Huntingdon journal. (Huntingdon, Pa.) 1843-1859, February 28, 1844, Image 3

Below is the OCR text representation for this newspapers page. It is also available as plain text as well as XML.

    'U 3 l:tt3cia qtia:Duau.acicsall.
Illuittingdoit, Feb. 28, I 844.
wood is wanted at tins office in payment of sub
scription, advertising and job work.
To Advertisers.
Advertisements Mita be handed in on Tuesday
Morning before 9 o'clock td insure their insertion in
next morning's paper.
Democratic Harrison
The members of the Democratic Harrison party
of Pennsylvania—those who unite with them as
allies in the achievement of that glorious political
victory in 1940, the result of which was the elec
tion of that pure, venerated and much lamented
to the Presidental Chair--those who have hitherto
consistently battled for " the Supremacy of the
Nhaws,". who are opposed to all mysteries, whether
of the Government or otherwise, which arc inacces
sible to the public eye—those who arc opposed to
favored classes and monopolies either of office or j
power—those who are tired of experiments upon I
the Commerce, Manufactures and currency of the
country, anti all others who are convinced of the
necessity of so reforming the abuses of the State
and National Government as to secure their prompt,
faithful, economical and energetic administration,
with a strict accountability to the people, on the
part of those by whom they are administered, are
requested by the State Central Committee of the
Democatic Harrison party, to meet in their several
Counties and Districts, and in conformity with
former usages. to elect Delegates in proportion to
the number of Senators and Representatives in the
State Legislature from such Counties and Districts
to a STATE. CONVENTION to be held at Harrisburg
en MONDAY, the 4th day of MARCH next, at
12 o'clock, M., to nominate a suitable candidate
or Governor, to be supported by the friends of good
order at their next General Election, and to do such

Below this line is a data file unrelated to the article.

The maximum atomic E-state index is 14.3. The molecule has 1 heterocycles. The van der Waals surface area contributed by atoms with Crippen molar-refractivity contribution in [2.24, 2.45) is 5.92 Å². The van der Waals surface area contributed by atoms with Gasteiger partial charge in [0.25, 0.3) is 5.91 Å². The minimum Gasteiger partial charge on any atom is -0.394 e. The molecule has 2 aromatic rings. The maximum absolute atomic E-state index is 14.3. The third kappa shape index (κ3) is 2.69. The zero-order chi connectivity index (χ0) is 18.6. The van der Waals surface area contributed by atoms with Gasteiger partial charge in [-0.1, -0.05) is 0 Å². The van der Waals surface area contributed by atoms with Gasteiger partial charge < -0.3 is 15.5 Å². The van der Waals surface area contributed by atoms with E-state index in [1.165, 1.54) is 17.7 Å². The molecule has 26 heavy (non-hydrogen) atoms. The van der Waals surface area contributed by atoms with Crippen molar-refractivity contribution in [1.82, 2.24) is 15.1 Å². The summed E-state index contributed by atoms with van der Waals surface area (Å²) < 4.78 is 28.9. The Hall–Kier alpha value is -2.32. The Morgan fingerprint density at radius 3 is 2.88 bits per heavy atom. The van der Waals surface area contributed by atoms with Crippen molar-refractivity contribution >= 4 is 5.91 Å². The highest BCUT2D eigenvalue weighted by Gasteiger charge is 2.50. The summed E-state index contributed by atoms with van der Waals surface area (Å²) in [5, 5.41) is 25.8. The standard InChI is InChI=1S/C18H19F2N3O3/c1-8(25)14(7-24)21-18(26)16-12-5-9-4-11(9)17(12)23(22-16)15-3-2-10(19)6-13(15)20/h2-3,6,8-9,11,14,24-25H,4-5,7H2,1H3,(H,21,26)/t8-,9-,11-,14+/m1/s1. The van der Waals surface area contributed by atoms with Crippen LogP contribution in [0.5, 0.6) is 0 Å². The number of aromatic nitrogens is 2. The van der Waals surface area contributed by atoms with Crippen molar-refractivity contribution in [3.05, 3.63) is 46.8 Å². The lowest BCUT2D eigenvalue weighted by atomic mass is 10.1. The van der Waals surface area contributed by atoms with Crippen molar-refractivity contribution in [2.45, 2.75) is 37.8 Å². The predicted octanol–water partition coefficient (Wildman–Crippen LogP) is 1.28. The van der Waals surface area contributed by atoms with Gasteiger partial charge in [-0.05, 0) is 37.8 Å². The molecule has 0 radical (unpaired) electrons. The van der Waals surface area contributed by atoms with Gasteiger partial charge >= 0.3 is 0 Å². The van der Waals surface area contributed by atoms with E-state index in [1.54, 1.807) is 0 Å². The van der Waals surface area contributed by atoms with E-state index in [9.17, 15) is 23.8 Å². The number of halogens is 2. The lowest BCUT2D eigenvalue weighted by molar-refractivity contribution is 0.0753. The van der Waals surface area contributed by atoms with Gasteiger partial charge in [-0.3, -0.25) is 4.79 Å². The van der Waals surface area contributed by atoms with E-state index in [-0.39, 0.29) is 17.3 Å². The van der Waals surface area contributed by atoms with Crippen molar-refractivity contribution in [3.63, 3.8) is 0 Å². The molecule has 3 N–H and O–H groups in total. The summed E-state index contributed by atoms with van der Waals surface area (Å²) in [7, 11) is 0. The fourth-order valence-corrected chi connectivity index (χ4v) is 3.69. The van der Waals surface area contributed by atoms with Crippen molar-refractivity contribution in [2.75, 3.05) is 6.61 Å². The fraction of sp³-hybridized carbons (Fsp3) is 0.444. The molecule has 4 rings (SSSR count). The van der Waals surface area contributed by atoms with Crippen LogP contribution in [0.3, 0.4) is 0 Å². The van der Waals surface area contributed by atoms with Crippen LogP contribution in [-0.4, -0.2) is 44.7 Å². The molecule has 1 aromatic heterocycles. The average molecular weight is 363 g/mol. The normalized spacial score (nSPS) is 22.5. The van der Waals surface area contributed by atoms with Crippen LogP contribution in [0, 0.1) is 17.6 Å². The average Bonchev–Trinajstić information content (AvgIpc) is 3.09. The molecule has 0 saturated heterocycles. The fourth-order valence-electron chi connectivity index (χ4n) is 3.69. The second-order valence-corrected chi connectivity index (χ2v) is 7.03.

other acts and things as may be deemed necessary.
The several County Committees will he careful
to give the proper notices in their respective minks.
GEORGE FORD, Lancaster.
HAR7.IAR DENNY, Allegheny.
JOHN 0. MILES, Huntingdon.
JOHN TAGGART, NorthUmberland
WILLIAM HUGHES, Phil'a county.
JACOB WEYGANT. Northampton.
Lancaster, December 8,1843.
UNTINGDON CO., Fl). 4 2, 1844.
THEO. FENN, E-I:—Your paper of the
•47ili ult. contains a communication sign
ed "Old Mifflin," which I object to, fur
the reason that it is unfair, uncalled for,
and untrue, and was, no doubt. designed
for the purpose of placiog the friends of
some two or three prominent candidates
for the Gubernatorial Chair, into belhge
rani positions so. that the favorite of the
writer— not brought into the controversy—.
, may gain vantage ground thereby.
In the same paper. in an editorial no•
- lice of die Communication, you state that
- your —press is open to a dietission of the
'merits of all the candidates spoken of."
'I ask, therefore, the use of your columns
'for the purpose of setting Gen, In , IN and
• his friends, who have been assaile•il by
your correspondent, in his and their prop
er light before the politic. In so doing,
%shall not detract one iota from the fair
nine of any of the distiogui,hed gentle
'men who have been named in connexion
with the office of Governor; nor skid! I
•iudulge in fulsome or undue praise of the
.aissailed ; but merely to show that "Old
Mifflin" has ...wilted and rniltivor
.eilto injure Geo. Incu r.
. .
Your . ' currespoothnt commences with
'hypocritical cant about the importance ''in
.canvassing the pretensions of candidates
for oili e. to abstain from any thing that
Might have a tendency to generate hostile
feelings among the respective aspirant s." This is, no doubt, a wholasome precept;
but in his practice, ''ol,l Mifflin" is dia•
metrically oppose to it; for he asserts that
"it has lately been deemed necesrary to
disparage his (Judge Bank's) popularity
for the purpose of advocating the preten.
',ions of a new candidate, WOO PRESENrs
tiII)PELF to the people, under the impos
ing sobriquet of "the popular Congress•
man:' Now, in the above quotation your
correspondent asserts two falsehoods
which are not even marked with plausa
bility. Where is the evidence that Judge
Banks' popularity is disparaged, and dis•
paraged, too, as the language implies by
he friends of Gen Irvin? 1 never heard
or saw any such evidence, and your env
correspondent cites none. You are told
that Gen Irvin "presents himsell," &c,.
but you are not favored with any thing
more than bare assertion. The fact is,
Gen. Irvin is not, and never was an office
seeker, as the people of his own district,
and every one else who knows any thing
about him, can attest. I never yet knew
a man to be popular in this section of the
State, if he wits known to be, or even sus
pected to be an office-huuter. lam con
fident that Gen. Irvin never swight the
nomination tor Chief Slagist;•ate of Penn
sylvania. Ile was nominated without his,
knowledge or consent; and, but for the
earnest solicitations of numerous friends,
he would have had his name withdrawn
from the list of candidates immediately
after its announcement.